The Washington Post gave front-page billing to the investigation of Louisiana Congressman William Jefferson (D). Long and short of it, things are not looking good for the Cajun State's reputation for political integrity (snark).
Republicans are trying to use Jefferson as proof that the culture of corruption is a bipartisan affliction. Paradoxically, though, Noam Scheiber argues that even if Jefferson does go down in flames, it still might hurt Republicans more. He predicts that either that voters won't read the story deep enough to get to Jefferson's party affiliation, or if they do, the effect will be to make corruption a bigger election issue, which can't help Republicans (as Scheiber notes, it is virtually impossible to imagine someone casting a GOP vote to show how fed up they are with Capitol Hill scandal). I'd add that Democrats have shown no inclination to protect Jefferson, providing an excellent contrast to the GOP leadership, which virtually fell over itself to shield Tom DeLay from the blowback of his illicit endeavors.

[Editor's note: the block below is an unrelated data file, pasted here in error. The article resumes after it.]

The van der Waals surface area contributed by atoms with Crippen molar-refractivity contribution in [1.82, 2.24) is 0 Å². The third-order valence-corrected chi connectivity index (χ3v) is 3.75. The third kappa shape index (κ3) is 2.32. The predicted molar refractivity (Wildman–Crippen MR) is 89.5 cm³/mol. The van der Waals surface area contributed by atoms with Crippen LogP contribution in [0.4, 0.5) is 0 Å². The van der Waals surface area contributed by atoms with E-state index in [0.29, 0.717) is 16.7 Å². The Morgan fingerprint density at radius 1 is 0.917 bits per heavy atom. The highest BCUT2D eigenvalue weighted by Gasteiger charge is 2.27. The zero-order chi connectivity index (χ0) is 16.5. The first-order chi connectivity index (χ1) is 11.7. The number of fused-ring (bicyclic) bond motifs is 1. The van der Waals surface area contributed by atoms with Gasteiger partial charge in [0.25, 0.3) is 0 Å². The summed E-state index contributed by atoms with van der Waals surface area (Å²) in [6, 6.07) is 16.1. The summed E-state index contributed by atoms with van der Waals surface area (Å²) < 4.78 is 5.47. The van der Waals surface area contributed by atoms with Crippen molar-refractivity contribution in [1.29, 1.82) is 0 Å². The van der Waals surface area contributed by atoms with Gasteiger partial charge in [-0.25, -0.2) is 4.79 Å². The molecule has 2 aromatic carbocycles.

As to the scandal itself, I'll say this. Jefferson looks like he's guilty, and if he is, I say throw him to the wolves. But the point of the "culture of corruption" attack isn't to say there are no corrupt Democrats. That would be absurd. What's particularly appalling about the type of corruption we've seen in the GOP leadership is how it's been institutionalized. It's not just isolated hacks out for their own gain. It was ingrained in the very mechanics of how politics has been operating on the Hill for the last few years. That's what distinguishes a lone schmuck like Jefferson, and the immense machine of the K Street project.